As to whether the reduced commissions comply with FRAND. The answer is an unequivocal no. These commissions are not fair and reasonable for the reasons described in the preceding paragraph. But they are also discriminatory. The reason is that app developers whose apps sell digital goods and services and those whose apps don’t, effectively use the same app store services, but are treated differently. Only the former pay a commission.


The objectives of the DMA are to bring contestability and fairness in digital markets, and this is not achieved here. Apple shows disdain for both the DMA and app developers. Its approach to DMA implementation appears to do little for users, other than to deprive them from meaningful choice on the need for protection. That should not be tolerated. Unless Apple make significant changes to its implementation plans, which it will likely not do, the EC should open infringement proceedings on 7 March 2024. Apple’s proposed plans are so at odds with the company’s obligations under the DMA, that EC officials will have no choice.

Joe Rosensteel:

There’s going to be a huge land grab by every one of these already monstrous companies. Sure, there’s no other way to have competition without it, but it doesn’t foster competition where the concentration of power and wealth is distributed to a wider array of smaller developers. We’ll just get to pick our poison — or, more accurately, people in the EU will get to pick their poison. We get to envy their poison-picking from Freedom Fry Land.

It seems pretty obvious that Apple’s attempts to contain the concessions they’re making in various markets to just those markets is not in any way a permanent solution. I do hope they have a better plan this in mind for the rest of the globe, or at least are planning to learn some lessons from this rollout in the EU, because I don’t want everything I do on iOS to be all the big tech companies shouting MAKE US YOUR DEFAULT APP STORE in my face in the all the apps and websites that are, for a variety of reasons, indispensable.

Benjamin Mayo:

In many ways, it is the opening gambit. The Digital Markets Act leaves much to interpretation and the EU regulators have essentially left it up to companies to apply the law, and then assess whether the changes that companies implement is sufficient. I view the published Apple rules as a working proposal, very much subject to change. Apple would rather it wasn’t weakened from here, of course, but I think the EU has shown that it is operating proactively and will follow up with addendums of legislation and enforcement action, as it sees fit.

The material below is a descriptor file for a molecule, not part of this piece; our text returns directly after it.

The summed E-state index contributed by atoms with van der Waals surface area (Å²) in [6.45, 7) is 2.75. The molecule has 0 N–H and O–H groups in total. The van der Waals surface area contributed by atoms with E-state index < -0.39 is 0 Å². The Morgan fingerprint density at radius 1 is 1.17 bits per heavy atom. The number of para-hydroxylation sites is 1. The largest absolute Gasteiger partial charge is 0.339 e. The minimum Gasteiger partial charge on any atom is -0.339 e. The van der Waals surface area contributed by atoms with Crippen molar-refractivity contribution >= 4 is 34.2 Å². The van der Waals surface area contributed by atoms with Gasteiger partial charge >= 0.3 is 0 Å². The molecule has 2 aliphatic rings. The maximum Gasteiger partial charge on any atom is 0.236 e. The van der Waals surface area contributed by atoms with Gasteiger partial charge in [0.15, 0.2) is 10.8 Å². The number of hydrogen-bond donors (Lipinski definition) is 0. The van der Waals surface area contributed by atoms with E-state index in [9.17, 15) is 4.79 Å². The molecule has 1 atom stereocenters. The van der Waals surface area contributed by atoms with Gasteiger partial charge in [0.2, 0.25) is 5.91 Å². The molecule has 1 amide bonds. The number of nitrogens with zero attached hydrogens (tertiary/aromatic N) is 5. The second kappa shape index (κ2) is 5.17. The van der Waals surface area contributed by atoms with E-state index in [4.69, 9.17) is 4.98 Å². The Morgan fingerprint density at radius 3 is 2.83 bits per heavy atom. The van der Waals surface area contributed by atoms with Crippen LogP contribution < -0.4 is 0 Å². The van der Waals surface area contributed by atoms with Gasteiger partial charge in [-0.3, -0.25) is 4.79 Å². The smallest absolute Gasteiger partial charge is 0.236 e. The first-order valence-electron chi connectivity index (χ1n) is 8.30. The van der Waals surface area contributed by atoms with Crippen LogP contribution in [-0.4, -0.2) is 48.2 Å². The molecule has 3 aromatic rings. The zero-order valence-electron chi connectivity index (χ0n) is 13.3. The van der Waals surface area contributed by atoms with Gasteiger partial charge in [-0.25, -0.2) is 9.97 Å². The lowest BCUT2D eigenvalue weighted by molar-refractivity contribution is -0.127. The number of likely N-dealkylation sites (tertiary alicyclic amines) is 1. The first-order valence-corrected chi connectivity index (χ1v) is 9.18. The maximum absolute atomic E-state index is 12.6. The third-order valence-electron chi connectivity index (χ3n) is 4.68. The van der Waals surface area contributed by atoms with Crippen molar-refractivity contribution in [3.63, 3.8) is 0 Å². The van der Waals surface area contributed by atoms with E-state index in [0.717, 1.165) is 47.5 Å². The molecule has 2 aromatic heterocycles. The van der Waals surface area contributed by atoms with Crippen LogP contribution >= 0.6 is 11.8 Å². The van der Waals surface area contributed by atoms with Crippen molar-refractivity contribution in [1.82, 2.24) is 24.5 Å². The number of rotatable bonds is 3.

But, Apple stacked the deck well. The upside is relatively small. Assuming you are switching away from the 85%/15% split of the Small Business Program, you’ll now be paying 13% commission (10% App Store + 3% IAP). That’s only a saving of just 2% compared to the status quo. In exchange, you bear a huge downside risk of CTF fees if your app grows and crosses the million install mark. You are basically betting your app will never get big, for the entire lifetime of your company, in exchange for 2% extra revenue. That doesn’t sound like a very compelling proposition.


Apple remarks that it estimates less than 1% of developers would pay any CTF fees, because most apps don’t clear a million annual installs in the EU. But it’s the 1% that are really driving these changes. It’s precisely that 1% that lobbies governments and motivates the creation of the Digital Markets Act in the first place. Spotify, Epic, Netflix, Tinder, etcetera.


By the way, Apple also imposes the CTF on the app marketplaces themselves, which conveniently prevents these alt-stores from being open season charities. By necessity, the marketplace will need their own intermediary business model to at least afford the Apple fees for every user that installs them.

Darrell Etherington (Hacker News):